by Joy S on December 11, 2012
From Igueste, we carried on driving through the Anaga Mountains until we reached Taganana. It is only 13 km distance from Santa Cruz, but the drive takes a while because of the twisty, turning mountain roads. It is beautiful. It is easy to find your way - we drove on the TF12 following signs for Taganana, then turned right on the TF134, again following signs to the little town.Taganana is one of the oldest settlements in Tenerife. It is also one of the most peaceful and serene places you could visit. It is fascinating to think, that only since 1968 has it been possible to drive here. Up until that time, the only way in or out of the village was either by boat or on foot. They built a tunnel through the mountains which changed that, now you can take this road and drive to Taganana.The road twists, turns and climbs and dips a lot. It is a beautiful drive, but maybe not the best idea if you have children who get car sick. As a rule, our 9 year old does not suffer from this affliction, but he did get queasy during this journey and had to take the front seat.When you drive through the tunnel, the huge Rock of Souls looms right in front of you - it is stunning. There is a mirador or view point close by. If you carry on driving past the viewpoint for about a mile, there is a layby and a notice board. We parked our car here, crossed the road and walked into Taganana.The earliest settlers on Tenerife were the Guanche people. They established Taganana. The name means "rock" - pretty obvious when you see the Roque las Animas (Rock of Souls) which really does loom over the village. The whole area was (and still is) very fertile. There are fertile soils, it is lush and green with plenty of water from the forests and mountains above. The Guanche recognised it would be a perfect spot for farming. They have found various Guanche remains here, including some which showed it was the meeting place for the tribal leaders.The town, as it is now, was established by Hispanic settlers in 1501. They relied on sugar cane and vineyards - both of these are still evident today in this area, and are the major source of the economy for Taganana.It is a very peaceful place and very quiet. We just strolled through the old cobbled streets, admiring the old Canarian houses. In the centre, is one of the oldest churches on the island - the Iglesia de Nuestra Senora de las Nieves. It was built in 1505. It is a beautiful building, there are benches outside the church, it is nice to sit there, enjoy the quietness and drink in the views of the village surrounded by the steep mountain slopes.If you look out for signs for a path called the "Camino Real de las Vueltas", this was once a trail for people living in Taganana. They used it to walk to Santa Cruz and La Laguna and bring their wares here to sell. The trail still exists, they say there are so many twists and turns on it, that there is one for each day of the year.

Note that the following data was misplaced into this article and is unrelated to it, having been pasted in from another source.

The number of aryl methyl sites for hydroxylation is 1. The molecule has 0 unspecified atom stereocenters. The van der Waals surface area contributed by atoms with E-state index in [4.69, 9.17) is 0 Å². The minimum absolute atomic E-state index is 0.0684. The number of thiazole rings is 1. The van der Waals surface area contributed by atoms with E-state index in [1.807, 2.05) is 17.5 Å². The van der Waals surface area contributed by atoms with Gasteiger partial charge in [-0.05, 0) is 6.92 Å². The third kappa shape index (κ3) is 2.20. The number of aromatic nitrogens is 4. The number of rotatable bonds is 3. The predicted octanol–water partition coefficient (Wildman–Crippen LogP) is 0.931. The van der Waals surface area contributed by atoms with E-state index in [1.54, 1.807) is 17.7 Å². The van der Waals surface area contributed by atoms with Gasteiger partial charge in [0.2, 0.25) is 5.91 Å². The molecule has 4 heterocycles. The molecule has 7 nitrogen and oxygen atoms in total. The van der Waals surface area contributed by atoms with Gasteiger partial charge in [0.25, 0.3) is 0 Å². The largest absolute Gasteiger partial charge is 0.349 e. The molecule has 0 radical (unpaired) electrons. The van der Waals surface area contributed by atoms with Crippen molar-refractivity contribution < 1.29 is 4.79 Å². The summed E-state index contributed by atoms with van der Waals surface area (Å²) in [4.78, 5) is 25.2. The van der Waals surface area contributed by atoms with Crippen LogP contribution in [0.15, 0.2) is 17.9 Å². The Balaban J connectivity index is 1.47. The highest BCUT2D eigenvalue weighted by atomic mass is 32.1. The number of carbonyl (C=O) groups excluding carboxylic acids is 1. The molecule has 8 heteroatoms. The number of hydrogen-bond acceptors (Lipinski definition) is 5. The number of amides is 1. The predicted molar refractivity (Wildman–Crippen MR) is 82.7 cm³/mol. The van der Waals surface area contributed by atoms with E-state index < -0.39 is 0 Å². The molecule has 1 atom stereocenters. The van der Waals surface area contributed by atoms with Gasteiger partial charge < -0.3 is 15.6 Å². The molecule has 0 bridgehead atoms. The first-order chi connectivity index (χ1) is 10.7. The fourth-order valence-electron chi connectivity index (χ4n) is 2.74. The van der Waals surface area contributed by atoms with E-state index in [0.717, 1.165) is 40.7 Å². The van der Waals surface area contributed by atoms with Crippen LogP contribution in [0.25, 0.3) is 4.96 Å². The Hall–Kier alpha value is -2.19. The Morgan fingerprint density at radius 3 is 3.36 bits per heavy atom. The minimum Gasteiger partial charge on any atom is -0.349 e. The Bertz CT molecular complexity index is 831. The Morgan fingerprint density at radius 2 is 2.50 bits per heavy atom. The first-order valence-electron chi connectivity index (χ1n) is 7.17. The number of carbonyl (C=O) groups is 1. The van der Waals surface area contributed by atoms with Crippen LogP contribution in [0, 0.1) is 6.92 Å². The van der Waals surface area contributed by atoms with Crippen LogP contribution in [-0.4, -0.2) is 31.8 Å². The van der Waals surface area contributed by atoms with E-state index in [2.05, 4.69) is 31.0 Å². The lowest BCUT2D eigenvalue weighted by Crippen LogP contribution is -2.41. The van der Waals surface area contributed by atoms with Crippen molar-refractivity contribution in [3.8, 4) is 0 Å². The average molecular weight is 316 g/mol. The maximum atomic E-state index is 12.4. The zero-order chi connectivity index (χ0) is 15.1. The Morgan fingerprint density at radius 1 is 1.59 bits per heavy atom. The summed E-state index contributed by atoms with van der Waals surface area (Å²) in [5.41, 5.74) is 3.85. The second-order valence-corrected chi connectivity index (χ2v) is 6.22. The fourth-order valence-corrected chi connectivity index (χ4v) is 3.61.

by Joy S on December 12, 2012
Roque de las Bodegas is literally just down the hill from Taganana, along the TF134 and is right on the coast. We drove the short distance from Taganana and spent about an hour and a half in this lovely little place. It is stunning, the views are amazing and I would definitely recommend a visit.It is a quiet, small place which consists of just one street. We found parking on the roadside, and had a look at some of the little fish restaurants along the street. There are a few of these and not much else. Apparently this is a popular spot where coach tours come and unload their passengers for lunch. We arrived late in the afternoon, so did not encounter this. Instead we found the whole place blissfully deserted.The fish restaurants are no-frills, basic places but with a lot of charm and very unspoilt. We chose one of them, sat at one of their outside tables and enjoyed the views. We did not eat here, just had drinks, but were amazed at how cheap it was.Just a little way out in the sea is the rock which gives the town its name. It is huge, there is a walkway right next to it, and you can walk right to the end. It is very scenic - a huge, lump of rock with the most spectacular waves crashing and breaking against it. We sat next to some little fishing boats and watched other people walking out to the rock. We were glad we had done this, we saw several groups get (unexpectedly) soaked when a wave crashed over them. We walked out to the rock, but not to the end - preferring to stay dry.The beach is wonderful too. It is black, volcanic sand and was virtually deserted when we were there. We spent a while just walking along the beach, framed with the beautiful Anaga mountains. The huge Atlantic waves were mesmerising too - some of the biggest breakers I have ever seen, we stood for ages watching them too.This is a very unspoilt, quiet place. The scenery and the views though, are amongst some of the best I have seen, making it an absolute must-visit destination on Tenerife.